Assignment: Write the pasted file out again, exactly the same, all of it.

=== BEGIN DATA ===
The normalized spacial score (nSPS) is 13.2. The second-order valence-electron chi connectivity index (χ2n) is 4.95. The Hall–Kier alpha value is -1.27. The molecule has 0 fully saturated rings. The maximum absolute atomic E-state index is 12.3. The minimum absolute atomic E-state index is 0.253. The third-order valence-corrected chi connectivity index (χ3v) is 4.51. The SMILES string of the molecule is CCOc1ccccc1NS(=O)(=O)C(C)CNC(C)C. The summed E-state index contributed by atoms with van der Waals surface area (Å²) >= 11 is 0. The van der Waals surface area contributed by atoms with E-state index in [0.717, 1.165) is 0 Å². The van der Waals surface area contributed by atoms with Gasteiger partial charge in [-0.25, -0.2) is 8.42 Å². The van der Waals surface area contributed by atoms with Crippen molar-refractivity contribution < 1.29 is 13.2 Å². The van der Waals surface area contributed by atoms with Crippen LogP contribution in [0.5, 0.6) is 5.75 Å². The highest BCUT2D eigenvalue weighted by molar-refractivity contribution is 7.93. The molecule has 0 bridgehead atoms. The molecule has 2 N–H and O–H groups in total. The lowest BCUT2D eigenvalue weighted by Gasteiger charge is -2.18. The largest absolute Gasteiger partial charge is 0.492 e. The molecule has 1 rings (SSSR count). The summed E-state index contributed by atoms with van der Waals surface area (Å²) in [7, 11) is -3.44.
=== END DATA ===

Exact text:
The normalized spacial score (nSPS) is 13.2. The second-order valence-electron chi connectivity index (χ2n) is 4.95. The Hall–Kier alpha value is -1.27. The molecule has 0 fully saturated rings. The maximum absolute atomic E-state index is 12.3. The minimum absolute atomic E-state index is 0.253. The third-order valence-corrected chi connectivity index (χ3v) is 4.51. The SMILES string of the molecule is CCOc1ccccc1NS(=O)(=O)C(C)CNC(C)C. The summed E-state index contributed by atoms with van der Waals surface area (Å²) >= 11 is 0. The van der Waals surface area contributed by atoms with E-state index in [0.717, 1.165) is 0 Å². The van der Waals surface area contributed by atoms with Gasteiger partial charge in [-0.25, -0.2) is 8.42 Å². The van der Waals surface area contributed by atoms with Crippen molar-refractivity contribution < 1.29 is 13.2 Å². The van der Waals surface area contributed by atoms with Crippen LogP contribution in [0.5, 0.6) is 5.75 Å². The highest BCUT2D eigenvalue weighted by molar-refractivity contribution is 7.93. The molecule has 0 bridgehead atoms. The molecule has 2 N–H and O–H groups in total. The lowest BCUT2D eigenvalue weighted by Gasteiger charge is -2.18. The largest absolute Gasteiger partial charge is 0.492 e. The molecule has 1 rings (SSSR count). The summed E-state index contributed by atoms with van der Waals surface area (Å²) in [7, 11) is -3.44.